Researchers find RAT-BORNE Covid variant circulating among rodents in the New York City
Researchers find RAT-BORNE Covid variant circulating among rodents in New York City sewage as experts begin to raise alerts that the virus is circulating in wild animals
- Researchers believe that rats could potentially form the next Covid variant
- Amino-acid changes found in an unknown Covid strain in New York City has indicators that it infected rats
- There have been no reported cases of Covid infecting a wild rat, but researchers cannot rule it out
- Experts warn that the virus can mutate in the animal kingdom and then come back to re-infect humans
The infamous rats of New York City may be more than just the city’s more dubious attraction. Some experts fear they are the source of a new Covid variant.
A team made up of researchers from Texas A&M-San Antonio and Queensborough Community College in New York City believe that an unknown strain of the virus found in the city’s wastewater could be rat-borne.
The strain has amino-acid changes that seem consistent with rat-borne virus strains of the past, one researcher noted, birthing their theory.
Covid being found in wild animals is a worrying prospect, as that means it can indefinitely circulate undetected and potentially find its way back to humans again in a new, unrecognizable, form.
White tail deer, for example, are believed to be easily infected with the virus, putting virologists on high alert.
Researchers found indicators in a mysterious Covid strain that it had previously infected rats, meaning the virus may have found its way into the rodent community (file photo)
‘We offer several hypotheses for the anomalous presence of these lineages, including the possibility that these lineages are derived from unsampled human COVID-19 infections or that they indicate the presence of a non-human animal reservoir,’ researchers wrote in their study, published last week in nature.
The researchers told Curbed that one member of the team collected samples of rat poop for this experiment by just wondering around dark alleys and and collecting any that they found.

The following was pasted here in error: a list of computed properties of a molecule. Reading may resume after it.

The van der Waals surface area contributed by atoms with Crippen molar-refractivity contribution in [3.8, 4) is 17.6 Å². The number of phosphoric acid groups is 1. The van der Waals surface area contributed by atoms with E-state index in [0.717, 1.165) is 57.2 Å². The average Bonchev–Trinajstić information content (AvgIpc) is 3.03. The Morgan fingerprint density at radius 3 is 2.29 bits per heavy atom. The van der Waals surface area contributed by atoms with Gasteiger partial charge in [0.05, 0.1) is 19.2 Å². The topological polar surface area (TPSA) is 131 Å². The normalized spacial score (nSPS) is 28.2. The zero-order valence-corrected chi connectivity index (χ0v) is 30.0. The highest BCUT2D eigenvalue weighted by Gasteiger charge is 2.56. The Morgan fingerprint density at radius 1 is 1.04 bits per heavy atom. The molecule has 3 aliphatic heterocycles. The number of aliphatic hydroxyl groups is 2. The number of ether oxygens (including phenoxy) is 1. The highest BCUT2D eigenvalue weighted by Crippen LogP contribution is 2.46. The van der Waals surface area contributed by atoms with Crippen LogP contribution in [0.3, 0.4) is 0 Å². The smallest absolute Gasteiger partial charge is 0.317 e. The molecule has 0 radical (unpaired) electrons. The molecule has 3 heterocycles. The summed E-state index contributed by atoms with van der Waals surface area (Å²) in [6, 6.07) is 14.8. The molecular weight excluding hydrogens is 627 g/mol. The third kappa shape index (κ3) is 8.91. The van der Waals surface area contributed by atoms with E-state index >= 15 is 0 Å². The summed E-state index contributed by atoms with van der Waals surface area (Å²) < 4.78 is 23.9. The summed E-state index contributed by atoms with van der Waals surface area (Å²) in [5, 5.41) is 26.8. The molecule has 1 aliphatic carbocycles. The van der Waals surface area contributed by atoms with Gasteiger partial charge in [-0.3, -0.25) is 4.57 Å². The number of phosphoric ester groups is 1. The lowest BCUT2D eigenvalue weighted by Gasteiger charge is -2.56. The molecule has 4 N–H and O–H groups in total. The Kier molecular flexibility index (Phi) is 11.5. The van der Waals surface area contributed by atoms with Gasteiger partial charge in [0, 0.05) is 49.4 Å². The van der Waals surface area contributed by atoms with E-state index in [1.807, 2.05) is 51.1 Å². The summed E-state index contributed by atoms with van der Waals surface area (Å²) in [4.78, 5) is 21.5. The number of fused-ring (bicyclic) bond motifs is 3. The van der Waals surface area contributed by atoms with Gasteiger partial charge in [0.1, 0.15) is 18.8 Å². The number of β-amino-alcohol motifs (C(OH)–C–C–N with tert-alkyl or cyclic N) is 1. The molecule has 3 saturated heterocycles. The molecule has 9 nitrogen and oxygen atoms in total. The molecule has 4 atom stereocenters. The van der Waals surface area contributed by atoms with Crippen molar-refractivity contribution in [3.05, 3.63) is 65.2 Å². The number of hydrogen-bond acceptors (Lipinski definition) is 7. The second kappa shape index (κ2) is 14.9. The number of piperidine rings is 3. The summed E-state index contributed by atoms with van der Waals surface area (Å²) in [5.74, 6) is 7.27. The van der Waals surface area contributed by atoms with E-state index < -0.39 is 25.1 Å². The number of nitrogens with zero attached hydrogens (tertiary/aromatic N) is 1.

Researchers believe rats picked up the virus by drinking sewer water and eating the feces of humans and other animals.
‘They’re probably drinking sewer water, and I heard they eat feces, so if there’s any clumps of material in the wastewater, I’m sure they might try to consume it,’ John Dennehy, co-author of the study and virologist at Queensborough said.
‘We’ve never detected live virus in the wastewater. But given the volume of wastewater and the number of rats, it’s certainly possible that they’ve gotten infected that way.’
While they can still only make predictions, the team believes the rodent-inhabitants of the Big Apple could be the source of the next Covid strain.
This may sound innocuous to humans, since a majority of people gladly socially distance themselves from rats anyways, this still does pose a major threat.
Dr Chris Thompson, an associate professor of Biology at Loyola University Maryland, told DailyMail.com that every time a virus finds its way into the realm of wild animals it could pose an increased risk to humans.
Experts have found Covid cases in white tail deer, for example, meaning humans already have confirmation the virus can transmit between species.
‘The problem with whitetail deer getting infected, or any other organism getting infected, is that now we’ve increased the population of unvaccinated individuals,’ he said.
‘Now we have a whole bunch of unvaccinated deer that could propagate the virus that could allow for more mutation in the virus and that could eventually reenter society.’
Things get especially worrying when the virus finds its way to animals like bats, birds and pigs which have shown the ability to then transmit the virus back to humans.
The prevailing theory for the original Wuhan strain of the virus is that it originated in the city’s bat population before eventually transmitting to humans.
If the virus finds its way back into the human population from the animal kingdom, it may have mutated enough that the global knowledge bank on Covid could be irrelevant.
‘These coronaviruses are amazing. Biologically they’re just really fascinating in that they can infect so many different types of species,’ Thompson said.
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